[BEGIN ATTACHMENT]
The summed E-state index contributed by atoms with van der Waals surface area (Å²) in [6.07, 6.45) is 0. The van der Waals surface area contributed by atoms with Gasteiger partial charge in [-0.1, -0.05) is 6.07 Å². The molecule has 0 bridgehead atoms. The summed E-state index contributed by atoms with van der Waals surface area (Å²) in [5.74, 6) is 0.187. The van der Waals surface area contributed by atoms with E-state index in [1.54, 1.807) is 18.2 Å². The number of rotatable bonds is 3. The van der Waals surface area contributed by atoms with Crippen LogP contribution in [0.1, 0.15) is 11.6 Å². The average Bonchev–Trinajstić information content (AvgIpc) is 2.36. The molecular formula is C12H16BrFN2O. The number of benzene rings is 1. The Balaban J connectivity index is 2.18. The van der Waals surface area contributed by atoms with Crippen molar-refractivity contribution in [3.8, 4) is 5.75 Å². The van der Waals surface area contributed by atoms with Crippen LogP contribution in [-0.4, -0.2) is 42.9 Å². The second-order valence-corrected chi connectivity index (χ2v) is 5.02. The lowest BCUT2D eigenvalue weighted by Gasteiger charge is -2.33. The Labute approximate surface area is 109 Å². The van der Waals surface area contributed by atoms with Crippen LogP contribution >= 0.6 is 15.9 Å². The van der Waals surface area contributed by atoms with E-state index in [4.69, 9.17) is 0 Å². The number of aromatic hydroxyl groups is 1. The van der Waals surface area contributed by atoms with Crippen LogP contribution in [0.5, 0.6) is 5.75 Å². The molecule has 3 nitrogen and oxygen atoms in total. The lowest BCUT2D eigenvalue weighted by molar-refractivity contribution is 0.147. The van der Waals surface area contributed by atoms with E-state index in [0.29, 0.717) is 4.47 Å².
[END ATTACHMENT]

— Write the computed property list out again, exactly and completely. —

The summed E-state index contributed by atoms with van der Waals surface area (Å²) in [6.07, 6.45) is 0. The van der Waals surface area contributed by atoms with Gasteiger partial charge in [-0.1, -0.05) is 6.07 Å². The molecule has 0 bridgehead atoms. The summed E-state index contributed by atoms with van der Waals surface area (Å²) in [5.74, 6) is 0.187. The van der Waals surface area contributed by atoms with E-state index in [1.54, 1.807) is 18.2 Å². The number of rotatable bonds is 3. The van der Waals surface area contributed by atoms with Crippen LogP contribution in [0.1, 0.15) is 11.6 Å². The average Bonchev–Trinajstić information content (AvgIpc) is 2.36. The molecular formula is C12H16BrFN2O. The number of benzene rings is 1. The Balaban J connectivity index is 2.18. The van der Waals surface area contributed by atoms with Crippen molar-refractivity contribution in [3.8, 4) is 5.75 Å². The van der Waals surface area contributed by atoms with Crippen LogP contribution in [-0.4, -0.2) is 42.9 Å². The second-order valence-corrected chi connectivity index (χ2v) is 5.02. The lowest BCUT2D eigenvalue weighted by Gasteiger charge is -2.33. The Labute approximate surface area is 109 Å². The van der Waals surface area contributed by atoms with Crippen LogP contribution >= 0.6 is 15.9 Å². The van der Waals surface area contributed by atoms with E-state index in [4.69, 9.17) is 0 Å². The number of aromatic hydroxyl groups is 1. The van der Waals surface area contributed by atoms with Crippen LogP contribution in [0.5, 0.6) is 5.75 Å². The molecule has 3 nitrogen and oxygen atoms in total. The lowest BCUT2D eigenvalue weighted by molar-refractivity contribution is 0.147. The van der Waals surface area contributed by atoms with E-state index in [0.29, 0.717) is 4.47 Å².